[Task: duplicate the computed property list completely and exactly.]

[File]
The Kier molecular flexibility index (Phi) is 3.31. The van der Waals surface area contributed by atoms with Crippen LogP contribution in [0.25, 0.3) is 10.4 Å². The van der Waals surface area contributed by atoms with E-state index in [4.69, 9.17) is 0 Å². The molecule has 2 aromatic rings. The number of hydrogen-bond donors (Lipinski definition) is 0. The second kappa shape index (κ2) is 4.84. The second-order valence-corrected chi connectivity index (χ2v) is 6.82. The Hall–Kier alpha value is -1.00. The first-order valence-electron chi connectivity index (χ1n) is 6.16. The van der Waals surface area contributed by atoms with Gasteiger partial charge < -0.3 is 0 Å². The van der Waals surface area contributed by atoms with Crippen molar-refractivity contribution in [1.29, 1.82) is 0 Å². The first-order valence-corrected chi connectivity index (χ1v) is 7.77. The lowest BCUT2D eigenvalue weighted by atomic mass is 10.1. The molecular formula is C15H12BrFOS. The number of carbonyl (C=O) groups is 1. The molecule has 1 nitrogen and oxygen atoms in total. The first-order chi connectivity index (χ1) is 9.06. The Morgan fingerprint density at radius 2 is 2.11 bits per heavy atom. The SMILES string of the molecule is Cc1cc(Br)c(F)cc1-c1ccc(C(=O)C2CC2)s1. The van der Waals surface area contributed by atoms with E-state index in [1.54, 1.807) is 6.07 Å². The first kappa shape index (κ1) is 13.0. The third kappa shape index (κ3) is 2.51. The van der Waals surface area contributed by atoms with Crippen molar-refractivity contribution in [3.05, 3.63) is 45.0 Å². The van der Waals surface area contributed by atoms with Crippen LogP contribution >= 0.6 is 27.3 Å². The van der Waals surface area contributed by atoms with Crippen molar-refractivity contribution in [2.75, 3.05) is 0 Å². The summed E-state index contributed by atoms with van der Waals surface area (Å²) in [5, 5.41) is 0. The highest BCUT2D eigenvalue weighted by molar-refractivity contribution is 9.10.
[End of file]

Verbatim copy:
The Kier molecular flexibility index (Phi) is 3.31. The van der Waals surface area contributed by atoms with Crippen LogP contribution in [0.25, 0.3) is 10.4 Å². The van der Waals surface area contributed by atoms with E-state index in [4.69, 9.17) is 0 Å². The molecule has 2 aromatic rings. The number of hydrogen-bond donors (Lipinski definition) is 0. The second kappa shape index (κ2) is 4.84. The second-order valence-corrected chi connectivity index (χ2v) is 6.82. The Hall–Kier alpha value is -1.00. The first-order valence-electron chi connectivity index (χ1n) is 6.16. The van der Waals surface area contributed by atoms with Gasteiger partial charge < -0.3 is 0 Å². The van der Waals surface area contributed by atoms with Crippen molar-refractivity contribution in [1.29, 1.82) is 0 Å². The first-order valence-corrected chi connectivity index (χ1v) is 7.77. The lowest BCUT2D eigenvalue weighted by atomic mass is 10.1. The molecular formula is C15H12BrFOS. The number of carbonyl (C=O) groups is 1. The molecule has 1 nitrogen and oxygen atoms in total. The first-order chi connectivity index (χ1) is 9.06. The Morgan fingerprint density at radius 2 is 2.11 bits per heavy atom. The SMILES string of the molecule is Cc1cc(Br)c(F)cc1-c1ccc(C(=O)C2CC2)s1. The van der Waals surface area contributed by atoms with E-state index in [1.54, 1.807) is 6.07 Å². The first kappa shape index (κ1) is 13.0. The third kappa shape index (κ3) is 2.51. The van der Waals surface area contributed by atoms with Crippen molar-refractivity contribution in [3.05, 3.63) is 45.0 Å². The van der Waals surface area contributed by atoms with Crippen LogP contribution >= 0.6 is 27.3 Å². The van der Waals surface area contributed by atoms with Crippen molar-refractivity contribution in [2.75, 3.05) is 0 Å². The summed E-state index contributed by atoms with van der Waals surface area (Å²) in [5, 5.41) is 0. The highest BCUT2D eigenvalue weighted by molar-refractivity contribution is 9.10.